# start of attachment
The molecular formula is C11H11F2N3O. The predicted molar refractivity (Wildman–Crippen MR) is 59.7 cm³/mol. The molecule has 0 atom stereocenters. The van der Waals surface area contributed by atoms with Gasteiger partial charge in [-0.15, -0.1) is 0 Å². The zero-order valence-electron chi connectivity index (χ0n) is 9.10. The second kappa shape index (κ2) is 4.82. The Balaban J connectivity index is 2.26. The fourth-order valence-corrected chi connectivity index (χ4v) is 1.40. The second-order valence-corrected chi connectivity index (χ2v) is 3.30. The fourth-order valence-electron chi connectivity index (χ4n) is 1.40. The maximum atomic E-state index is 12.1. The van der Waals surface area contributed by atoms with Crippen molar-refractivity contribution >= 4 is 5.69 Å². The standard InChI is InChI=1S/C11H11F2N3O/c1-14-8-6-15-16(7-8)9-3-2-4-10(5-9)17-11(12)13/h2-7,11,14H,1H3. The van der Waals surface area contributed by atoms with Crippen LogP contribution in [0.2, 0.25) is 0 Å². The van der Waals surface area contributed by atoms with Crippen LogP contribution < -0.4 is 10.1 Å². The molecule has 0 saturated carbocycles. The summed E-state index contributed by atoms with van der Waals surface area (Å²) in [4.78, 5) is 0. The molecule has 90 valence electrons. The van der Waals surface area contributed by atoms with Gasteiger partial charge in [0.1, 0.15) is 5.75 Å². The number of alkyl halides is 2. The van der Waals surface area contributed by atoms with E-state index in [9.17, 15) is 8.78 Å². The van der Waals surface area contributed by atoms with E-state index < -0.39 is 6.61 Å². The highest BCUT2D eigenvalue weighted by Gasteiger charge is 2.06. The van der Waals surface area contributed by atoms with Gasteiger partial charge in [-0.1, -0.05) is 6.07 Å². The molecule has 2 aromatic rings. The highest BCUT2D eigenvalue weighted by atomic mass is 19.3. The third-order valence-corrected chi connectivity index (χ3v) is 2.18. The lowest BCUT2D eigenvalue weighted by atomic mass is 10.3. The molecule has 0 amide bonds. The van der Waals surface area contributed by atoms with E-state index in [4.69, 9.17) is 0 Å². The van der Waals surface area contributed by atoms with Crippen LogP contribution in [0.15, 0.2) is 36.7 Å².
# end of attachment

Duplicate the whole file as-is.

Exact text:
The molecular formula is C11H11F2N3O. The predicted molar refractivity (Wildman–Crippen MR) is 59.7 cm³/mol. The molecule has 0 atom stereocenters. The van der Waals surface area contributed by atoms with Gasteiger partial charge in [-0.15, -0.1) is 0 Å². The zero-order valence-electron chi connectivity index (χ0n) is 9.10. The second kappa shape index (κ2) is 4.82. The Balaban J connectivity index is 2.26. The fourth-order valence-corrected chi connectivity index (χ4v) is 1.40. The second-order valence-corrected chi connectivity index (χ2v) is 3.30. The fourth-order valence-electron chi connectivity index (χ4n) is 1.40. The maximum atomic E-state index is 12.1. The van der Waals surface area contributed by atoms with Crippen molar-refractivity contribution >= 4 is 5.69 Å². The standard InChI is InChI=1S/C11H11F2N3O/c1-14-8-6-15-16(7-8)9-3-2-4-10(5-9)17-11(12)13/h2-7,11,14H,1H3. The van der Waals surface area contributed by atoms with Crippen LogP contribution in [0.2, 0.25) is 0 Å². The van der Waals surface area contributed by atoms with Crippen LogP contribution < -0.4 is 10.1 Å². The molecule has 0 saturated carbocycles. The summed E-state index contributed by atoms with van der Waals surface area (Å²) in [4.78, 5) is 0. The molecule has 90 valence electrons. The van der Waals surface area contributed by atoms with Gasteiger partial charge in [0.1, 0.15) is 5.75 Å². The number of alkyl halides is 2. The van der Waals surface area contributed by atoms with E-state index in [9.17, 15) is 8.78 Å². The van der Waals surface area contributed by atoms with E-state index < -0.39 is 6.61 Å². The highest BCUT2D eigenvalue weighted by Gasteiger charge is 2.06. The van der Waals surface area contributed by atoms with Gasteiger partial charge in [-0.1, -0.05) is 6.07 Å². The molecule has 2 aromatic rings. The highest BCUT2D eigenvalue weighted by atomic mass is 19.3. The third-order valence-corrected chi connectivity index (χ3v) is 2.18. The lowest BCUT2D eigenvalue weighted by atomic mass is 10.3. The molecule has 0 amide bonds. The van der Waals surface area contributed by atoms with E-state index in [4.69, 9.17) is 0 Å². The van der Waals surface area contributed by atoms with Crippen LogP contribution in [0.15, 0.2) is 36.7 Å².